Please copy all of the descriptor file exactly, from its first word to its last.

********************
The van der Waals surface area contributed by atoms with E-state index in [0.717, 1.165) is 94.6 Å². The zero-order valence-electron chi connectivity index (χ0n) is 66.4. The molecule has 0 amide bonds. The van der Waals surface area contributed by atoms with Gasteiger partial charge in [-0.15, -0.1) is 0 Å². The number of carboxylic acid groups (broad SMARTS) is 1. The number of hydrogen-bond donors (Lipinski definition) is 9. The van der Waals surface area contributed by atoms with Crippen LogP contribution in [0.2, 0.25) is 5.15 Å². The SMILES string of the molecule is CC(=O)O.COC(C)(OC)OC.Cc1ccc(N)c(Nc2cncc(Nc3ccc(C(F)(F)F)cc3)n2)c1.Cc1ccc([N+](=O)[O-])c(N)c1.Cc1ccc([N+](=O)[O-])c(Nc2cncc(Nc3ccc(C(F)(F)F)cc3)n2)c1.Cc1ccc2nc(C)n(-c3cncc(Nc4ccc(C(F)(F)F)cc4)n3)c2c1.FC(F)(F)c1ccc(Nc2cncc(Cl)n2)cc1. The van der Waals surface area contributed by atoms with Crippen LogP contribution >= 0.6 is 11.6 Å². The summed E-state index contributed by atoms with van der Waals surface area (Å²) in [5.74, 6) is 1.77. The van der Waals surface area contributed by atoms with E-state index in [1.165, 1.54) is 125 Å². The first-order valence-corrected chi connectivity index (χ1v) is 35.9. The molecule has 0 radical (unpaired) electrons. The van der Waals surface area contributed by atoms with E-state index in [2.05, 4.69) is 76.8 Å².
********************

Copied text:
The van der Waals surface area contributed by atoms with E-state index in [0.717, 1.165) is 94.6 Å². The zero-order valence-electron chi connectivity index (χ0n) is 66.4. The molecule has 0 amide bonds. The van der Waals surface area contributed by atoms with Gasteiger partial charge in [-0.15, -0.1) is 0 Å². The number of carboxylic acid groups (broad SMARTS) is 1. The number of hydrogen-bond donors (Lipinski definition) is 9. The van der Waals surface area contributed by atoms with Crippen LogP contribution in [0.2, 0.25) is 5.15 Å². The SMILES string of the molecule is CC(=O)O.COC(C)(OC)OC.Cc1ccc(N)c(Nc2cncc(Nc3ccc(C(F)(F)F)cc3)n2)c1.Cc1ccc([N+](=O)[O-])c(N)c1.Cc1ccc([N+](=O)[O-])c(Nc2cncc(Nc3ccc(C(F)(F)F)cc3)n2)c1.Cc1ccc2nc(C)n(-c3cncc(Nc4ccc(C(F)(F)F)cc4)n3)c2c1.FC(F)(F)c1ccc(Nc2cncc(Cl)n2)cc1. The van der Waals surface area contributed by atoms with Crippen LogP contribution >= 0.6 is 11.6 Å². The summed E-state index contributed by atoms with van der Waals surface area (Å²) in [5.74, 6) is 1.77. The van der Waals surface area contributed by atoms with E-state index in [1.165, 1.54) is 125 Å². The first-order valence-corrected chi connectivity index (χ1v) is 35.9. The molecule has 0 radical (unpaired) electrons. The van der Waals surface area contributed by atoms with E-state index in [2.05, 4.69) is 76.8 Å².